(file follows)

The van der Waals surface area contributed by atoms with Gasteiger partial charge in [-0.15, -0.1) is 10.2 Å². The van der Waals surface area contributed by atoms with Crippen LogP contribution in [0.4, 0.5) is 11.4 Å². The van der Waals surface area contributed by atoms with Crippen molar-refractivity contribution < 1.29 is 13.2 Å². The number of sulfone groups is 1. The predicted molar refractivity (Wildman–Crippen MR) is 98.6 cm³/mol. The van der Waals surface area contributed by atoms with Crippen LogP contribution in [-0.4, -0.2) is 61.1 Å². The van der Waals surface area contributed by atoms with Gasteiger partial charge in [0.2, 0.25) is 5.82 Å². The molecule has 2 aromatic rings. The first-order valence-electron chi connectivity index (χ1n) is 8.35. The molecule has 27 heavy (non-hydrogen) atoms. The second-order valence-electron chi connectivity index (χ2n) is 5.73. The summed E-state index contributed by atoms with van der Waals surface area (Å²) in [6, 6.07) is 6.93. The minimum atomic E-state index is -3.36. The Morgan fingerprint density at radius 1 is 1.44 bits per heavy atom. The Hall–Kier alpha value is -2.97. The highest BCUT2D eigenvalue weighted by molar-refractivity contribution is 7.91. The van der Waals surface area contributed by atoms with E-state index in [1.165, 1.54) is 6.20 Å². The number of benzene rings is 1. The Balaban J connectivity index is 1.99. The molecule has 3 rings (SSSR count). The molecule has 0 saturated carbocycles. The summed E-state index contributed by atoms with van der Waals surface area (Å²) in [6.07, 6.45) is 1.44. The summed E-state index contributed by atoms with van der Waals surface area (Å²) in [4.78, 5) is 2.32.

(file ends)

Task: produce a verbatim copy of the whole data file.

The van der Waals surface area contributed by atoms with Gasteiger partial charge in [-0.15, -0.1) is 10.2 Å². The van der Waals surface area contributed by atoms with Crippen LogP contribution in [0.4, 0.5) is 11.4 Å². The van der Waals surface area contributed by atoms with Crippen molar-refractivity contribution < 1.29 is 13.2 Å². The number of sulfone groups is 1. The predicted molar refractivity (Wildman–Crippen MR) is 98.6 cm³/mol. The van der Waals surface area contributed by atoms with Crippen LogP contribution in [-0.4, -0.2) is 61.1 Å². The van der Waals surface area contributed by atoms with Gasteiger partial charge in [0.2, 0.25) is 5.82 Å². The molecule has 2 aromatic rings. The first-order valence-electron chi connectivity index (χ1n) is 8.35. The molecule has 27 heavy (non-hydrogen) atoms. The second-order valence-electron chi connectivity index (χ2n) is 5.73. The summed E-state index contributed by atoms with van der Waals surface area (Å²) in [6, 6.07) is 6.93. The minimum atomic E-state index is -3.36. The Morgan fingerprint density at radius 1 is 1.44 bits per heavy atom. The Hall–Kier alpha value is -2.97. The highest BCUT2D eigenvalue weighted by molar-refractivity contribution is 7.91. The van der Waals surface area contributed by atoms with E-state index in [1.165, 1.54) is 6.20 Å². The number of benzene rings is 1. The Balaban J connectivity index is 1.99. The molecule has 3 rings (SSSR count). The molecule has 0 saturated carbocycles. The summed E-state index contributed by atoms with van der Waals surface area (Å²) in [6.07, 6.45) is 1.44. The summed E-state index contributed by atoms with van der Waals surface area (Å²) in [4.78, 5) is 2.32.